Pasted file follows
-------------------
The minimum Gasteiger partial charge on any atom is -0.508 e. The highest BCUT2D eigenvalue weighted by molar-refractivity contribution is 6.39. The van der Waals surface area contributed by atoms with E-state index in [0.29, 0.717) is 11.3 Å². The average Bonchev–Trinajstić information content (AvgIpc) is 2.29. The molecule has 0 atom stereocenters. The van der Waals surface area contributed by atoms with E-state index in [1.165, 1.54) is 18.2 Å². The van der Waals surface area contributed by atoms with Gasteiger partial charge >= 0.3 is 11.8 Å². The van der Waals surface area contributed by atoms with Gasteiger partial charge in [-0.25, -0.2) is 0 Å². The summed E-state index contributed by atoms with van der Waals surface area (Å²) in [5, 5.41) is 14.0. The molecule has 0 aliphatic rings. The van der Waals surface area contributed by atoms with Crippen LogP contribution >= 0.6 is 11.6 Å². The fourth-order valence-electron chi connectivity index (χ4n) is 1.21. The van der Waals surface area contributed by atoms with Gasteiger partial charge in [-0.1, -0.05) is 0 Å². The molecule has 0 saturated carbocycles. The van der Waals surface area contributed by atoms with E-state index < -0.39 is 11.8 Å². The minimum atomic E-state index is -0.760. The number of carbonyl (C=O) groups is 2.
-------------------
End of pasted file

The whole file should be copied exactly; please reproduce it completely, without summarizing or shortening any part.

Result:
The minimum Gasteiger partial charge on any atom is -0.508 e. The highest BCUT2D eigenvalue weighted by molar-refractivity contribution is 6.39. The van der Waals surface area contributed by atoms with E-state index in [0.29, 0.717) is 11.3 Å². The average Bonchev–Trinajstić information content (AvgIpc) is 2.29. The molecule has 0 atom stereocenters. The van der Waals surface area contributed by atoms with E-state index in [1.165, 1.54) is 18.2 Å². The van der Waals surface area contributed by atoms with Gasteiger partial charge >= 0.3 is 11.8 Å². The van der Waals surface area contributed by atoms with Gasteiger partial charge in [-0.25, -0.2) is 0 Å². The summed E-state index contributed by atoms with van der Waals surface area (Å²) in [5, 5.41) is 14.0. The molecule has 0 aliphatic rings. The van der Waals surface area contributed by atoms with Crippen LogP contribution >= 0.6 is 11.6 Å². The fourth-order valence-electron chi connectivity index (χ4n) is 1.21. The van der Waals surface area contributed by atoms with Gasteiger partial charge in [-0.1, -0.05) is 0 Å². The molecule has 0 saturated carbocycles. The van der Waals surface area contributed by atoms with E-state index < -0.39 is 11.8 Å². The minimum atomic E-state index is -0.760. The number of carbonyl (C=O) groups is 2.